A flash flood warning is issued when meteorologists are predicting an abnormally large volume of rainfall in a short period of time. The rain falls in such quantities for a short period that the ground can’t absorb the rain and it runs off the surface, following the path of least resistance until it gathers into fast moving streams on our roadways, sidewalks and in some cases, right through our homes.

The recent flash flooding in our area reminded me that sometimes as educators we need our own Flash Flood Warning. We’ve been deluged with educational initiatives that have left many teachers, leaders, parents and students feeling drowned by the fast moving changes sweeping public education. Although we may not have control over the deluge, we do have control over how we respond to it.

What are the steps you can take to manage the flash flood of initiatives?

Evaluate changes and initiatives from a systems perspective. Find out more about the initiative or change. Figure out where the changes fit in the system. Get in the habit of connecting and integrating rather than trying to layer initiative on top of initiative.

  • How much of the new is really new to you?
  • How does it fit with what you already know and do?

Manage your expectations for learning and changing practice. If you are trying to drink from the fire hose put it down! Although you may have high expectations for yourself, you also have to be realistic about how much of the new learning you can comprehend, internalize, and integrate into practice within a limited time period.

  • Reflection and peer-to-peer learning are two ways you can help yourself manage your learning and increase how much you internalize and integrate into practice.
  • Learning communities and other team structures provide opportunities for application of learning, peer networking and reflective practice. These structures and practices are associated with positive change in personal and organizational performance.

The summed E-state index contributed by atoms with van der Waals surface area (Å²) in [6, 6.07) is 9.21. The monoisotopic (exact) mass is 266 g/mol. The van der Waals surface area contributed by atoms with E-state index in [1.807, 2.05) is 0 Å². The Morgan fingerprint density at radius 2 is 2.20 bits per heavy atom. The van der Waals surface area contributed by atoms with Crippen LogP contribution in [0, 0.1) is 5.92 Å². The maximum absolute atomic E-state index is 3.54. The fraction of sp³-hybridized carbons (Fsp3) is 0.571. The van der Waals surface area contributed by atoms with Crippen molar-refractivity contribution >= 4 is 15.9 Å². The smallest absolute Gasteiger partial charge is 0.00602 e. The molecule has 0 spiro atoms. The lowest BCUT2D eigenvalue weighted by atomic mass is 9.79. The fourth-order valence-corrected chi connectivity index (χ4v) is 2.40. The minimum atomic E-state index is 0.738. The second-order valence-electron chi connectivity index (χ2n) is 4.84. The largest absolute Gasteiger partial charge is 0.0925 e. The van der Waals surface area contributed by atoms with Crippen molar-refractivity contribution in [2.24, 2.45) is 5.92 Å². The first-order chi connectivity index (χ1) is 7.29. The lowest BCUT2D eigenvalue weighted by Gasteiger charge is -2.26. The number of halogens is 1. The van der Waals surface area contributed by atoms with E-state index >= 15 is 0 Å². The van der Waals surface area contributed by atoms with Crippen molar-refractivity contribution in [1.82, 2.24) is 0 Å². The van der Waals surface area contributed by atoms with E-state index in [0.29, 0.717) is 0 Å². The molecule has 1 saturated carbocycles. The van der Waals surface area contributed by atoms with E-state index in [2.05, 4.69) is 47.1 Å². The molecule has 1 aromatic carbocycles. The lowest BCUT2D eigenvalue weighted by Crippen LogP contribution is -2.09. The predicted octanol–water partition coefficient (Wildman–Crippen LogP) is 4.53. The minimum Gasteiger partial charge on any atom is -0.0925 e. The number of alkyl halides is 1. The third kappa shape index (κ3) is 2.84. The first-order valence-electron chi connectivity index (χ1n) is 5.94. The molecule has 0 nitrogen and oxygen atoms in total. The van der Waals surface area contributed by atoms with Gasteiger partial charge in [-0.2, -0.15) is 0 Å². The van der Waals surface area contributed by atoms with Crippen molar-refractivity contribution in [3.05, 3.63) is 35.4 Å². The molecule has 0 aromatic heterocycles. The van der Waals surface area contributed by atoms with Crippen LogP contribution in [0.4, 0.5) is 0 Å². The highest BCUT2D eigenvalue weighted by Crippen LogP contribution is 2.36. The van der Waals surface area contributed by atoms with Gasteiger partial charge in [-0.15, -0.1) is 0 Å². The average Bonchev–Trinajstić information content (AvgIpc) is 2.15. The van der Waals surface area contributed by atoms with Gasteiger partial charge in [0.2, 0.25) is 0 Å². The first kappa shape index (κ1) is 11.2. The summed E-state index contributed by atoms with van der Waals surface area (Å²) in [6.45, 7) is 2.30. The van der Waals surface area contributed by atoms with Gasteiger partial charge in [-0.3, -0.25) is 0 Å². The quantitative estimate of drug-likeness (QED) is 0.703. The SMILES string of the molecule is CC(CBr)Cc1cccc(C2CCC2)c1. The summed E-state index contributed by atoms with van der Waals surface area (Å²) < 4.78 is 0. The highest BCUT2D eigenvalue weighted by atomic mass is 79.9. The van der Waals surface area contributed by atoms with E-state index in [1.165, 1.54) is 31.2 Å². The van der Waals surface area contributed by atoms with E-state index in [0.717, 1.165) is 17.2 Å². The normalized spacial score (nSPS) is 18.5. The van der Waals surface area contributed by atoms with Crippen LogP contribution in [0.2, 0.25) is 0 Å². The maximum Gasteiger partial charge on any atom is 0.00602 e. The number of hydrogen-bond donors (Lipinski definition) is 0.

Identify your support. Support may come in different forms and it may not be obvious at first.

  • Support could be in the form of another teacher or leader who is dealing with similar changes.
  • Support could be in the form of a mentor who has successfully navigated flash floods of initiatives before and has lessons learned or a listening ear.
  • Support may be found in structures and routines within your system that help you manage constraints in the system while providing stability during times of transition.

Identify your resources. New initiatives are not always accompanied by a wealth of resources—at least not initially. The spread of the initiative among other educators and education agencies may result in resources being developed. Many initiatives are derived from prior programs and research. Follow the source of the initiative.

  • Look at funding and sponsoring organizations that are contributing to or involved in the initiative. Use keywords to find resources developed by or on behalf of these organizations.
  • Remember your tax dollars are always at work! The federal government sponsors a lot of research and development in education. Look at the research behind the initiative to identify resources from early research and programs related to the initiative.
  • Team up with others to identify and assess the usefulness of resources. You don’t have to use everything you find! Not all resources are created equally and more is not always better.

Finally, remember that flash floods are temporary. The waters will recede, some aspects of the landscape will have changed, and some of the strong structures—slightly weathered—will still be there to rely upon.